checking in {2.23}

Welcome to the One Word party! The door’s wide open. Join here.

There’s definitely a bit of fun with a word like Ask.

Like, what qualifies as a British sponge? (You know what I’ve been watching.) Two answers, GBBS fans probably know: A true sponge being light and fluffy, made with eggs; no fat. But sponge also covers [the American] cake, in general — just as ‘pudding’ is ‘dessert’ (and should not be further confused with a savory pudding). And a biscuit is a cookie. (Not a base for strawberry shortcake.)

And, how does silk screening work, actually? I mean, I get the concept. But when I saw the Charley and Edie Harper exhibit (there ’til March 5!), I stood in front of the work absolutely wowed. (These are not the cute totes and tees I’m used to seeing that are, sure, screen printed…) So I was thrilled to learn a beginner’s silkscreen class will be offered locally this summer. Now I can experience the answer — which is how I learn best.

Then there’s the fun question Lincoln asked me: Will you knit me a sweater? Um. YES. He hasn’t asked for one since 3rd grade. (He keeps that one in his nightstand drawer.) Now I get to ask him: Which pattern? I’ve tagged a dozen top-down ‘man sweaters’ in Ravelry. And what color? First it was espresso; now, light blue.

There’s big stuff, too, with this little word.

Like that Rumi question from last month. And my February prompt: Don’t just do my word, checking off those easy, fun things above. But what does it mean to be my word? (Be curious vs. make assumptions, for example.) (Parenting teens is a great opportunity to always be practicing that one!)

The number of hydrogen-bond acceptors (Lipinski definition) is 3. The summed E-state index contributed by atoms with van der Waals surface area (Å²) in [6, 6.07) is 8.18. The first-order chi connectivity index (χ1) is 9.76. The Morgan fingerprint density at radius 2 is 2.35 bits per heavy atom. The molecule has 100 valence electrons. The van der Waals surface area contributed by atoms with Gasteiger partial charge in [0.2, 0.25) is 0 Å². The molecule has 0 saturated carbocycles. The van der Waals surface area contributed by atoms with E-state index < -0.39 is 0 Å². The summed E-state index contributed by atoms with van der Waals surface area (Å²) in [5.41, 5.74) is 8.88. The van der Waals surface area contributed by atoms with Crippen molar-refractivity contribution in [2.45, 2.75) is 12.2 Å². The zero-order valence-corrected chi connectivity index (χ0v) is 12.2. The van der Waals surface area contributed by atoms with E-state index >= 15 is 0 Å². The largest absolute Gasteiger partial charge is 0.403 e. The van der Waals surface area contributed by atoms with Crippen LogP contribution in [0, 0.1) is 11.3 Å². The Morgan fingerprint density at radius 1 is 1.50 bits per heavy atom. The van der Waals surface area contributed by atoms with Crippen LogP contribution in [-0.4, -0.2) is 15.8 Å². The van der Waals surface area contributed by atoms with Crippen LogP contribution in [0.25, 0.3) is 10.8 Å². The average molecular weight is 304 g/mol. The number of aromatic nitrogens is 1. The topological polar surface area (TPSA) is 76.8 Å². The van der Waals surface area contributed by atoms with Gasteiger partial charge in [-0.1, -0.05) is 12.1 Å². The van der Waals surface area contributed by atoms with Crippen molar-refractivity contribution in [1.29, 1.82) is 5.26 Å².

This month, though. This month was…something.

Who will you be, in this moment? What will you do?

You know I’ve been doing some work with Braver Angels, having curious conversations with people on the ‘other side of the aisle.’ It excites me; I love finding common ground with people I’m not expected to. It gives me hope for a better version of our world — albeit one microstep at a time.

I’ve acknowledged the easy thing about that: everyone there shares some common values. Like, starting from a place of mutual respect. Showing up with a [relatively] open mind. And the commitment to practice better listening.

In Valarie Kaur’s See No Stranger, she speaks to how hard it is — and critical — to remain curious about another’s story even when they don’t show up with respect or curiosity themselves. (She doesn’t say she can always do this — but she does tell you it’s critical.)

I did a lousy job with that this month…and I had to ask myself some big questions about it. Here’s what happened:

We were in a social setting recently where someone made a shocking, horrible, racist comment (then repeated it), a step away from the n-word. Laughter ensued. Troy was not at the table to hear it. Lincoln was; he looked straight at me. Stunned, I stood and said, I have to get out of here. And I did. In short order, I went back inside to get Elsa. I brought her outdoors, asked what she’d heard, then asked how she understood it to be wrong. Elsa is 11 years old; her three closest friends have black or brown skin; she knew exactly what was said, she knew exactly why it was wrong, and why we wouldn’t pretend we just hadn’t heard it.